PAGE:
House prices have increased 259% since 1997

The average residential property now costs 7.6 times average annual earnings, new figures show.

Residential property prices in England and Wales have increased by a staggering 259% over the past 20 years, fresh figures have revealed.

According to the Office for National Statistics (ONS), the sharp increase in prices dating back to 1997 compared to a 68% rise in average earnings in the corresponding period, making homes in the country the least affordable they have ever been at 7.6 times average annual earnings, compared to 3.6 times earnings in 1997.

The statistics are stark, but sadly not shocking, according to Richard Connolly, CEO of Rentplus.

He commented: “We all know that we don’t build enough homes, many are unaffordable and the dream of homeownership is beyond the reach of many ordinary working families.

“That said, on seeing the findings that housing affordability has worsened in every local authority and that the average property price has increased by 259% from 1997-2016, many people will think the only way of getting on the housing ladder is in a time machine.

“However, we must be realistic and recognise that we need to fix our broken housing market.”

Connolly commended the government for recognising the scale of the housing crisis and in February’s housing white paper they charted what he described as a “pragmatic route” for boosting housebuilding and bringing more affordable homes on to the market.

He added: “They have said all developments must contain a mix of innovative affordable tenures that enable people, regardless of circumstance, to get on the property ladder. This includes options, such as affordable rent-to-buy, which give families the security of a long-term affordable rented home along with the opportunity to buy it in the future when they can afford to do so.

“These pioneering solutions must become the new norm and in time we will see more homes built, more families able to fulfil their aspirations and hopefully bring the market back to reality.”

The increase in property values has led to a sharp decline in homeownership levels, down from 71% in 2003 to 62.9% last year, while also fuelling a rise in private renting, particularly in London where house prices have risen the fastest.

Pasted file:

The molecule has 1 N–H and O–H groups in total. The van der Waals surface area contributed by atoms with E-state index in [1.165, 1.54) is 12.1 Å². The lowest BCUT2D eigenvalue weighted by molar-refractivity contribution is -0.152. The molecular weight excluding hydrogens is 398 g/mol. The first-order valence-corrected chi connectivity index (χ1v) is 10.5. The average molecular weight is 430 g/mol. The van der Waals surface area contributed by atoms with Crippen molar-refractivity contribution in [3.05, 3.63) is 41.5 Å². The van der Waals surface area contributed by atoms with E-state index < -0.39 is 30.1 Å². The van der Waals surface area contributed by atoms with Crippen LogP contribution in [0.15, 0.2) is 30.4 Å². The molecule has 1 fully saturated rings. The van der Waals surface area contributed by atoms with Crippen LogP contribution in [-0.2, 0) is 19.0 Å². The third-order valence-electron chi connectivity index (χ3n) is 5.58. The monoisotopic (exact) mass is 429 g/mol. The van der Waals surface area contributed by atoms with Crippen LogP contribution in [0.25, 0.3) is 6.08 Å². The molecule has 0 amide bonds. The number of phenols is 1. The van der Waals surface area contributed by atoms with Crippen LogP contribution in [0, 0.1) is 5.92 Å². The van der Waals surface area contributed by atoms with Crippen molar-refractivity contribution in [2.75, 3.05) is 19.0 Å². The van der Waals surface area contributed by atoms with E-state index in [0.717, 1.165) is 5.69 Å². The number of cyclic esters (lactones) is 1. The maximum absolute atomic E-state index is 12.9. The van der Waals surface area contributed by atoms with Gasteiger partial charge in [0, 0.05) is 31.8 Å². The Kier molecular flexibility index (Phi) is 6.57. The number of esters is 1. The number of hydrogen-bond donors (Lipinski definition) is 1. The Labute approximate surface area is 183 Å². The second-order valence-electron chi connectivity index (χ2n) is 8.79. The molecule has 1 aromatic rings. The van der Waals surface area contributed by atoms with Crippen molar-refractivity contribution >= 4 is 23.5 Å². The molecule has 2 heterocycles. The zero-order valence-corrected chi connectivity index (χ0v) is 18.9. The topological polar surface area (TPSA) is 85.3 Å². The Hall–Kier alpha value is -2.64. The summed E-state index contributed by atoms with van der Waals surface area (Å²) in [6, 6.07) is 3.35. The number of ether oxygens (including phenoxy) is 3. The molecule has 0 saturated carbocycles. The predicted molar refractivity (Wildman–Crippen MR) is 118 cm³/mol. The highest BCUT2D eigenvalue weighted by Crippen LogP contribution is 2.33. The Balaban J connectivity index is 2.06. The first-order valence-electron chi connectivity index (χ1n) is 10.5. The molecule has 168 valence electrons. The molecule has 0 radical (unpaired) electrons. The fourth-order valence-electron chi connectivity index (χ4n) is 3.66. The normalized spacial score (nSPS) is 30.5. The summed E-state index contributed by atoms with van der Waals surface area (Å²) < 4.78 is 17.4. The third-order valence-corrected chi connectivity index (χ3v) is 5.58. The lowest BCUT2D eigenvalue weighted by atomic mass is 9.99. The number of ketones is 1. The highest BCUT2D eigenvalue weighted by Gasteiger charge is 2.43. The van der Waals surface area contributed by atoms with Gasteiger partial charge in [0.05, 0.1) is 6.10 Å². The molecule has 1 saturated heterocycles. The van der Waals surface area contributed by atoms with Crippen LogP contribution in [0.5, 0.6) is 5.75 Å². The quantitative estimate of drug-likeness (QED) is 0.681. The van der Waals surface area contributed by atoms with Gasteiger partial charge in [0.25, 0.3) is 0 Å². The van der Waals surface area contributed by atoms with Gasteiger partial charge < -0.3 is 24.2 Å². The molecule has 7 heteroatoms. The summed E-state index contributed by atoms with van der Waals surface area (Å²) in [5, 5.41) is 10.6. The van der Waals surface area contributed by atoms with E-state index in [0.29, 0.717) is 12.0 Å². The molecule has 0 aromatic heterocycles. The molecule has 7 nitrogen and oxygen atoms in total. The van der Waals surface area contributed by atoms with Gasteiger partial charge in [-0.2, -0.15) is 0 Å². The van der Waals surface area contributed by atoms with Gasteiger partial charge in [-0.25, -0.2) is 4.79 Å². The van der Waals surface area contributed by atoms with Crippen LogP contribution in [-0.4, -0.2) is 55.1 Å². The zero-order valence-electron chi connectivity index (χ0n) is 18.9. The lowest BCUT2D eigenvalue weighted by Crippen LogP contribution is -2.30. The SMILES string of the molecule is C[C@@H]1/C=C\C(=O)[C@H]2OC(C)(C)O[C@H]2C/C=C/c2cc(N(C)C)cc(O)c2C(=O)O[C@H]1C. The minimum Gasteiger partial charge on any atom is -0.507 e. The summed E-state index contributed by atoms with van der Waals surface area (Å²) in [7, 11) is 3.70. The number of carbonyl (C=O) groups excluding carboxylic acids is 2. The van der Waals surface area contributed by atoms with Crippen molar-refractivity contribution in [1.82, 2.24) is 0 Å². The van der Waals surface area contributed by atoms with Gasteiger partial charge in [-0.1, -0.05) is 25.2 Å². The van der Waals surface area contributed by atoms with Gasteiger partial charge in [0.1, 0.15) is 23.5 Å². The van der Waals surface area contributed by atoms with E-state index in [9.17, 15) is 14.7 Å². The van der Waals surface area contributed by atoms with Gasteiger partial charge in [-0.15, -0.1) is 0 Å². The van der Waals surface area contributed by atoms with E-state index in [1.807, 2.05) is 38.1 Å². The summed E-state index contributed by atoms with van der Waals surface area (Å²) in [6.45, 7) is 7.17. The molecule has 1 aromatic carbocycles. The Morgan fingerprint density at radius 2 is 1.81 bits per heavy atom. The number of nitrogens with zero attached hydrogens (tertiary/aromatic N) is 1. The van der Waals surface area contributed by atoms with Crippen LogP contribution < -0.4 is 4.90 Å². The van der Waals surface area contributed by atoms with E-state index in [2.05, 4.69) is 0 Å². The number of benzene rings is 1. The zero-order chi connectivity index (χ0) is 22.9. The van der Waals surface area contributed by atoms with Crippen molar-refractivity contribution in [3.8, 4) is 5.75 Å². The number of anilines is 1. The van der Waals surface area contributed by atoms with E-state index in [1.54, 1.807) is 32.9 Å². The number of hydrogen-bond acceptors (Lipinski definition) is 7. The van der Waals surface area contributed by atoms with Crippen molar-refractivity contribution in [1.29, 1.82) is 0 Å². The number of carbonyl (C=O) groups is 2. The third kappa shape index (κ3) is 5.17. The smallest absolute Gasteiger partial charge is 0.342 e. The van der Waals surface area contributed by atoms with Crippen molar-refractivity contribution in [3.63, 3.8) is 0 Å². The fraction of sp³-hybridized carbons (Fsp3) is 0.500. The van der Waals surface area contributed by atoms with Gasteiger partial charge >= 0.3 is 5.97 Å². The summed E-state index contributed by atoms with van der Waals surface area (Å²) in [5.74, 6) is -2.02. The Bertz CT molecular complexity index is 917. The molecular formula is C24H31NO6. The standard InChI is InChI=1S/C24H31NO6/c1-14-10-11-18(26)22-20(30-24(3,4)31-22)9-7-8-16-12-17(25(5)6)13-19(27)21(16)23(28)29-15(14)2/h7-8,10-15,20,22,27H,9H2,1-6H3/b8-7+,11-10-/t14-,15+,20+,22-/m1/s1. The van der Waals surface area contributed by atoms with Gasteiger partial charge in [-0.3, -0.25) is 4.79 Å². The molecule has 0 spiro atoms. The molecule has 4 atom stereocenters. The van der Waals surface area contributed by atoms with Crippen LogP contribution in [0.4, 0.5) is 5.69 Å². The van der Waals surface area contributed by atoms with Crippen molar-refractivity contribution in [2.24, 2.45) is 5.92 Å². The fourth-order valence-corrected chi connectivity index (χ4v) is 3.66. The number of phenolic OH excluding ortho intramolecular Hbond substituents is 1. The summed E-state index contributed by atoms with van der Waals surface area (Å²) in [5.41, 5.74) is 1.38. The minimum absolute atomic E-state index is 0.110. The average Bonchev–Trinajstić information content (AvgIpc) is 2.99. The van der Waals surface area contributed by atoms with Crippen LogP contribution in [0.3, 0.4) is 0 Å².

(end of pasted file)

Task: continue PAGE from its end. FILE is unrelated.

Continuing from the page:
Andy Sommerville, director at Search Acumen, said: “Evidently, the 21st century has seen homeownership pushed far into the distance for many young professionals but we are now in danger of Generation Rent encompassing house hunters of all ages.

“The huge gap between earnings and affordability is extremely worrying. Prospective buyers are more stretched to buy property in every single local authority than they were before the turn of the millennium. It is not simply the fault of wages, it is down to the gaping hole between demand and supply in our property market.”

Multiple of average earnings required to buy a home in the London borough of Kensington and Chelsea is now 38.5 time higher than annual earning – more than any other part of the country.

The most affordable local authority in 2016 was Copeland, with home prices being on average 2.8 times greater than annual earnings.

Roger Harding, Shelter’s director of communications, policy and campaigns, described these figures as yet “another nail in the coffin” for the current housebuilding system, which has failed an entire generation.

He said: “In the last two decades, house prices have been growing nearly four times faster than average wages, because our broken system of building homes benefits land traders and developers rather than families.

“A major reason for this is the eye-watering cost of land, which means developers build fewer affordable homes in order to make their money back.”